There are going to be a lot of, “Oh my God, can you believe Alexandria Ocasio-Cortez said this?!” pieces until the political-news audience gets bored with her. But we should believe that she said this latest thing because . . . that’s what she does. She doesn’t face the voters for another two years and there’s really no comment about Trump or the media that could cost her any serious ground in her district.

Ocasio-Cortez is one of 43 new Democratic members of the House, but she’s a lot more likely to make news in her comments than, say, Florida’s Donna Shalala or South Carolina’s Joe Cunningham, still pledging to fight against a plan to drill off the coast that will never happen. The relentless coverage of her, positive and negative, gives House Democrats an important tool for amplifying their preferred message. Right now, her primary value to the rest of the party is as a megaphone, getting the media to talk about whatever she’s talking about. If the media — left, right, and center — covered her as just another freshman House member, the path ahead of her would become much more difficult.

Good Luck, Broward-County Citizens

If you thought the story of the police response to the school shooting in Parkland, Fla., couldn’t possibly get any worse . . . it just got worse:

In the weeks after a deadly school shooting in Parkland, Fla., widespread criticism was focused on Scot Peterson, the armed sheriff’s deputy who heard the exploding gunfire but failed to run in and try to stop the massacre.

But a state commission that has been investigating the Feb. 14 attack at Marjory Stoneman Douglas High School for the past 10 months found that the shortfall in the police response went much further: Seven other sheriff’s deputies who raced to the school and heard gunshots also stayed outside the building, the commission found, and officers lost even more time scrambling to retrieve bulletproof vests from their cars.

A total of 17 students and staff members lost their lives in an attack that spanned a full six minutes; 17 others were injured.

How is Sheriff Israel still employed?

And has anyone at CNN looked at their atrocious nationally televised “town hall meeting” where Dana Loesch was the scapegoat for the nation’s gun violence and gasped, “Dear God, how did we botch this story so badly? How did we allow the leader of the police force who completely fumbled the response to the crisis to blame everyone but his own department for what happened?”

Forty Miles of Big, Beautiful Bollard Fence

A week ago, I wrote:

. . . what makes this current ongoing fight over a spending bill different from all the others [is that it is] probably Trump’s last chance to get a big chunk of funding for “the wall.” If Trump runs for reelection with just 40 miles of bollard fencing complete, he’s probably toast. People voted for him because they believed he could get things done.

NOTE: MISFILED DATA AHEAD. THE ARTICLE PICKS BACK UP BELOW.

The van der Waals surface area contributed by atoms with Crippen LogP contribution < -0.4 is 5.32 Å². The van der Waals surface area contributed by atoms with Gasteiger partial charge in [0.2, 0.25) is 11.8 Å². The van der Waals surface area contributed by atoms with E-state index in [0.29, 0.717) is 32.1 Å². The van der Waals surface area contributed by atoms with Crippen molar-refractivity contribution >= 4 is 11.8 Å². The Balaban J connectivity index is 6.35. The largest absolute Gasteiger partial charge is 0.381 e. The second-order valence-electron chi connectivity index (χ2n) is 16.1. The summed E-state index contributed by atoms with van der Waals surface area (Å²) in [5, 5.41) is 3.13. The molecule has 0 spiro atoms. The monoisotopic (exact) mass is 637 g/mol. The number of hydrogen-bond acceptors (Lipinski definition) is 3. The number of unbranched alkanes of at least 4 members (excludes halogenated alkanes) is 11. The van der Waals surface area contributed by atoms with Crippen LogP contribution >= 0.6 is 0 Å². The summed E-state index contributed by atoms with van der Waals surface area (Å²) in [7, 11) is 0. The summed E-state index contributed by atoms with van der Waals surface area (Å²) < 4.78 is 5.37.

And now . . . it appears funding for the wall will not be arriving.

Ms. Sanders offered the first glimmers of a way out of the impasse in an interview Tuesday morning on Fox News, in which she said Mr. Trump — who only a week ago said he would be proud to force a shutdown over wall funding — did not want to see government funding lapse. She said the president was open to spending options short of the $5 billion lump sum he has demanded, and would find “different funding sources” to finance the wall.

“The president has asked every agency to look and see if they have money that could be used for that purpose,” she told reporters later.

Still, that would require approval from Congress, which Democrats said they would not grant.

Whatever happened to, “If we don’t get what we want one way or the other, I will shut down the government”? What happened to “I am proud to shut down the government for border security” and “I will take the mantle of shutting it down”?

ADDENDUM: Last night I wrote on the Corner about how Russian intelligence has always tried to exacerbate racial tensions in the United States. A retired KGB colonel admitted in his memoir, “Attempting to show that America was inhospitable to Jews, we wrote anti-Semitic letters to American Jewish leaders. My fellow officers paid American agents to paint swastikas on synagogues in New York and Washington. Our New York station even hired people to desecrate Jewish cemeteries.”

Evil men in Moscow want us to hate each other.